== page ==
Ah, but there's still time to start a resolution. Now that the mayhem of the holidays is out the way, and things are - hopefully - a bit calmer there's an opportunity to focus on what can improve your home life. The goals you make for the year that really stick are the ones that you can really make part of your everyday lifestyle.
Year after year, something on many of our resolutions lists is to get more organized and start decluttering our homes. Lead a more zen-inducing, clutter-free life right? So in order to give us all the best start, we've asked the organizing and decluttering experts for the simplest resolutions to make now in order for you to ensure your home (and life) stays as tidy and organized as possible for 2023.
5 easy decluttering resolutions for 2023
'Don’t jump in with both feet,' suggests Simon Glanville of A Place for Everything (opens in new tab). 'We all want to see results immediately but getting organized and keeping your space clutter-free is a continuous process rather than a one-time quick fix. Starting small and in bite-sized chunks is key to maintaining those New Year’s resolutions if you want to keep them.'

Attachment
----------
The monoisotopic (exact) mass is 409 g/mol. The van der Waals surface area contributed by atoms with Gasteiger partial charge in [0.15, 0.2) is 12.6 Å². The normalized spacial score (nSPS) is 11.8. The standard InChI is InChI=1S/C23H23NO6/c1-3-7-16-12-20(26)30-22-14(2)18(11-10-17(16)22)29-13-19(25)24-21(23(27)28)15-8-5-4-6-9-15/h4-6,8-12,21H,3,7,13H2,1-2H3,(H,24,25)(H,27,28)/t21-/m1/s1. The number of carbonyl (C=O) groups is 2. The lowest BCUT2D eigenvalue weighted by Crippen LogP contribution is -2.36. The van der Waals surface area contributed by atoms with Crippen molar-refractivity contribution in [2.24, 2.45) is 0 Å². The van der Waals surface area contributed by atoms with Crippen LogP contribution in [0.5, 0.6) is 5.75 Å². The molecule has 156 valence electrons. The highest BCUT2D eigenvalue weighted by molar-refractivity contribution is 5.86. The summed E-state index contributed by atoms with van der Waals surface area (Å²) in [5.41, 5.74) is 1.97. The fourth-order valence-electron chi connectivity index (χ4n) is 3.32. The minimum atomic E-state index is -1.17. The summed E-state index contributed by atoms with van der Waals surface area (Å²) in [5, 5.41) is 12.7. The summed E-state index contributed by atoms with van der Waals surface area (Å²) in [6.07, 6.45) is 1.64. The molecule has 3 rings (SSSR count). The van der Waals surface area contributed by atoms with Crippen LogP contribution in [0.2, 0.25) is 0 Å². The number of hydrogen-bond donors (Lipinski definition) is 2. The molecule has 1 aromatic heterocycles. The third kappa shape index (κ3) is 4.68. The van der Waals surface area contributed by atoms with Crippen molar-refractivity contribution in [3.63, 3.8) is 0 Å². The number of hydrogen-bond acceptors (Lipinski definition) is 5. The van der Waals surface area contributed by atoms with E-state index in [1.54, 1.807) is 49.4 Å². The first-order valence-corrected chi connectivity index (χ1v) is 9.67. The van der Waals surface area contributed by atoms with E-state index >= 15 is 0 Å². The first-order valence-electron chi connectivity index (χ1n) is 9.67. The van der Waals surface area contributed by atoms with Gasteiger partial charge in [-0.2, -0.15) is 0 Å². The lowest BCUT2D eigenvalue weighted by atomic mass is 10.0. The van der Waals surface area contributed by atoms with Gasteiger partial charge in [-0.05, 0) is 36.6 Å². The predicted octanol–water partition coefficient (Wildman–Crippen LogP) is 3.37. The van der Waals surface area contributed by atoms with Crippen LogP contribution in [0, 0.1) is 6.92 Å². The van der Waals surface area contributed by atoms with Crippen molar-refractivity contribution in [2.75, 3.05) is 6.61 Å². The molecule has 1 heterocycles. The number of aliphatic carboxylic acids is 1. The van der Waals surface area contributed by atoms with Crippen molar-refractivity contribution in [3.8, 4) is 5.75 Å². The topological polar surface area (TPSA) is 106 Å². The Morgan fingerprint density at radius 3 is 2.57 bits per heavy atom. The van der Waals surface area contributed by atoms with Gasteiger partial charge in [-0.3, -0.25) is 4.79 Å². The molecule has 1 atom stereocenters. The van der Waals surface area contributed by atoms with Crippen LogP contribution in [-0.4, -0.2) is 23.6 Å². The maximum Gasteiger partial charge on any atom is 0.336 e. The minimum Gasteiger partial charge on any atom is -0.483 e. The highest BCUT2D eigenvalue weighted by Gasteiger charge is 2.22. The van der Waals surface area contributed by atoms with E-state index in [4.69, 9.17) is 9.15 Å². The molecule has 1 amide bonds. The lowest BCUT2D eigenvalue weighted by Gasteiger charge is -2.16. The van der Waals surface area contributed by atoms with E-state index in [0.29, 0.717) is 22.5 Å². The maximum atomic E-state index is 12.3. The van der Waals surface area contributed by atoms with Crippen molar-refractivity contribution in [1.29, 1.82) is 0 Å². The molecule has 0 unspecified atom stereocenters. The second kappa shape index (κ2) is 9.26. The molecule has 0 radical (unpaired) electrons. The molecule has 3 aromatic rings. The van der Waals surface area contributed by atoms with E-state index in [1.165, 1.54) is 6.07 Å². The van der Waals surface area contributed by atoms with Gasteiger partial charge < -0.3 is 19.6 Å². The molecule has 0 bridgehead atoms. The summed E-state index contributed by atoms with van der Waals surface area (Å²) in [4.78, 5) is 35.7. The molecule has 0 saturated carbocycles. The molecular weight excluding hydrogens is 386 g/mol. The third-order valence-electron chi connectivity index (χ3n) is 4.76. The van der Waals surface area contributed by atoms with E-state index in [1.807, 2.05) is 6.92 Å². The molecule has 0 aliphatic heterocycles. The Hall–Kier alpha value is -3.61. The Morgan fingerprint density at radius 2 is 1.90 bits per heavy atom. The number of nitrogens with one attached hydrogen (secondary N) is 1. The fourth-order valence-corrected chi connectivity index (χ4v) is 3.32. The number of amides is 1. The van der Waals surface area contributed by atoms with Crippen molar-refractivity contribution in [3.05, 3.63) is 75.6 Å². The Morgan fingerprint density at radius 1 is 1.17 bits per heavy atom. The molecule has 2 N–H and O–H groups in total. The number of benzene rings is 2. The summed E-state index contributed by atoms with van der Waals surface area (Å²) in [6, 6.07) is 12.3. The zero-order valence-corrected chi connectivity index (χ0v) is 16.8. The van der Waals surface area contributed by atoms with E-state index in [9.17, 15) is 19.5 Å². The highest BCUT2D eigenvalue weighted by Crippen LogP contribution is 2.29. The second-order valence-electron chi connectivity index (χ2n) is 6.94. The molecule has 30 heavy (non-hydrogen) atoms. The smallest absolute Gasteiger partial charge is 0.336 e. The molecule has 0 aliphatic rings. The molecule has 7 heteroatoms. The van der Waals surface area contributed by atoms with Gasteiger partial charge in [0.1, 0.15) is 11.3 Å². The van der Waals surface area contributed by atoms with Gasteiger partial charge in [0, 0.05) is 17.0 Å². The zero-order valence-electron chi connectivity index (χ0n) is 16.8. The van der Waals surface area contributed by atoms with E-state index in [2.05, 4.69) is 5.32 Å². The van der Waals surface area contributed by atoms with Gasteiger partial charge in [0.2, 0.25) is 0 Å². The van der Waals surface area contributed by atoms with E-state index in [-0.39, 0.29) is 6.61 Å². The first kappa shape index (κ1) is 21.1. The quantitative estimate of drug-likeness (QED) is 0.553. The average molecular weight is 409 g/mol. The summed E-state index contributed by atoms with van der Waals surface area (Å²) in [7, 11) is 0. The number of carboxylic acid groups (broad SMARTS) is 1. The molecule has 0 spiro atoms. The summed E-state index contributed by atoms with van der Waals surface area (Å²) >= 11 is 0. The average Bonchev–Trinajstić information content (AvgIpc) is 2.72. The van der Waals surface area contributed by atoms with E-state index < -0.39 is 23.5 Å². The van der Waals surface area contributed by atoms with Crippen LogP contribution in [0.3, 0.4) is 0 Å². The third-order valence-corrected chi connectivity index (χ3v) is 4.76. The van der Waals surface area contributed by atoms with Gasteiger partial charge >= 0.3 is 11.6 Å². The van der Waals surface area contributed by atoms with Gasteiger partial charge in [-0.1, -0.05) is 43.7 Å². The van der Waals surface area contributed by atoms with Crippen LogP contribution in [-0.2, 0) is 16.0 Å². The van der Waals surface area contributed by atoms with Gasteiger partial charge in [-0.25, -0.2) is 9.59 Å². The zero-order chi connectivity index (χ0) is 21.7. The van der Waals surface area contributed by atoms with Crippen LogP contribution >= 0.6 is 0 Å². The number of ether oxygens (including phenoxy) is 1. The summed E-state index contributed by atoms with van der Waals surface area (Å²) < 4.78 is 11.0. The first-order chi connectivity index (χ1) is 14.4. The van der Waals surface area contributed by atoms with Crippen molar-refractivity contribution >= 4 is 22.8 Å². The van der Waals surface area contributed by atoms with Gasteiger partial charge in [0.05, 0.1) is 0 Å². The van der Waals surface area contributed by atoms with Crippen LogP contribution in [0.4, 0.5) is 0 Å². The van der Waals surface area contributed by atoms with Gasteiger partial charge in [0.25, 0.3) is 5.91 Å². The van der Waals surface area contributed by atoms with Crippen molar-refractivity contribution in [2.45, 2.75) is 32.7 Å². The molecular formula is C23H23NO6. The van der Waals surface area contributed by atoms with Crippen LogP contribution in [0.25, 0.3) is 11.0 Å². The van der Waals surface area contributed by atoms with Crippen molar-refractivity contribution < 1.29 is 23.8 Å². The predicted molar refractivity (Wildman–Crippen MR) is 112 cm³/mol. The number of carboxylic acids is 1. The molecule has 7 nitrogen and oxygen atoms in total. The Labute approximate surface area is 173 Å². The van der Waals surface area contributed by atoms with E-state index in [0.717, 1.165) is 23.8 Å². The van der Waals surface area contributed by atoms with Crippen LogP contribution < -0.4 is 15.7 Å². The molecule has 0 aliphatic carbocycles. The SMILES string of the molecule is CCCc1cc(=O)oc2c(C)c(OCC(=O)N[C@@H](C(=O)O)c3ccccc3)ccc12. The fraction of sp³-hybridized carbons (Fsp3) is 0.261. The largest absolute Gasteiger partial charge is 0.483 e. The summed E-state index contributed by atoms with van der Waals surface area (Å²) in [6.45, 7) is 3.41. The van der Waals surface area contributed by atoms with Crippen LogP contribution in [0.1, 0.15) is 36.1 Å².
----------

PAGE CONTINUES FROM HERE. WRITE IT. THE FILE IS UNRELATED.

'Before you start, take a few minutes to analyze what’s working in your space, what items and processes are essential for your daily routine, why you want to get organized, and just what’s causing the problems,' he adds.
'Form a strategy and set some realistic time goals. For example, I want to tidy and declutter the wardrobes but I work full-time and haven’t got much free time. Think about taking a few evenings over the coming 2-3 weeks to achieve this goal, rather than trying to tackle it over one entire weekend.'
1. Vow to always close 'the loop'
That sounds a bit ominous, doesn't it? But essentially what we mean is always finish the jobs you start, and we mean properly finish – beginning to end.
'To be more organized, I recommend closing the loop on chores,' says Diane Quintana, founder of Release Repurpose Reorganize (opens in new tab). 'All chores have a beginning, middle, and an end. Remember laundry isn't officially done until it is folded and put away. Dishes are not done if they are still sitting in the sink. Try not to put things down to attend to them later. Later is not a time. When you tell yourself you'll do something 'later' you are really saying you don't want to do it. If you can't do it now, assign a time or time frame to the task. Like after lunch or before you leave the house.'